Named in the lawsuit filed in Lexington District Court are Jonathan Gassett, the commissioner of the Kentucky Department of Fish and Wildlife Resources, and Karen J. Alexy, division director of wildlife for the department.

    In September, Kentucky Wildlife and Fisheries confiscated and destroyed a shipment of deer and elk being transported through the state en route to a private hunting operation in Tennessee, according the Associated Press. That case is pending.

    In a correspondence with the attorney for Two Feathers Ranch, Morgain Sprague, general counsel KF&W, warned that any animals confiscated in Kentucky would be destroyed. He said the law is Constitutional and is being interpreted correctly.

    “Your clients are free to use the interstates surrounding the Commonwealth of Kentucky to import cervids into Tennessee,” Sprague wrote.

    [ Read Full Post ]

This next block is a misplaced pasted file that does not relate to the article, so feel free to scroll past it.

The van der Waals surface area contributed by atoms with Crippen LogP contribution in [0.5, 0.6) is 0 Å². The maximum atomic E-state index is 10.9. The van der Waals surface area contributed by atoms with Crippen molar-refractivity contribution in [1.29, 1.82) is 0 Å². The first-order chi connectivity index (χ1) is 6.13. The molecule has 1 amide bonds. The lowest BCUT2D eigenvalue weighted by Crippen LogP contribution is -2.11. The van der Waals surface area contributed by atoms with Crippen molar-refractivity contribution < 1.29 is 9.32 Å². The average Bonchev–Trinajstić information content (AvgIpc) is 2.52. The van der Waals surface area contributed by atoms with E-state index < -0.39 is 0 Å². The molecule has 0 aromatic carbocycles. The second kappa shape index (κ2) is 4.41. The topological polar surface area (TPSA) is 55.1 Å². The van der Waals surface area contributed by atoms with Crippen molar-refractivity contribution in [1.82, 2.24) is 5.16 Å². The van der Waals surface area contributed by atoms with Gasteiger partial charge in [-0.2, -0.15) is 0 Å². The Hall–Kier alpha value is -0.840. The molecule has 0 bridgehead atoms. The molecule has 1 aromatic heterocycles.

• January 18, 2008

    Bass Pro Shops' Morris Honored as Innovator-0

    by

    Any time the business of hunting, angling, boating and the shooting sports is recognized in the mainstream corporate world, it’s a good thing for the future of the pursuits we cherish.

    Earlier this week, John L. (Johnny) Morris, founder of mega-outdoors retailer Bass Pro Shops, was named “Innovator of the Year” by the National Retail Federation, the world’s largest retail trade association.

    Johnnymorris

    Morris was formally recognized by the NRF on January 15 during the association’s Annual Convention and Expo in New York City.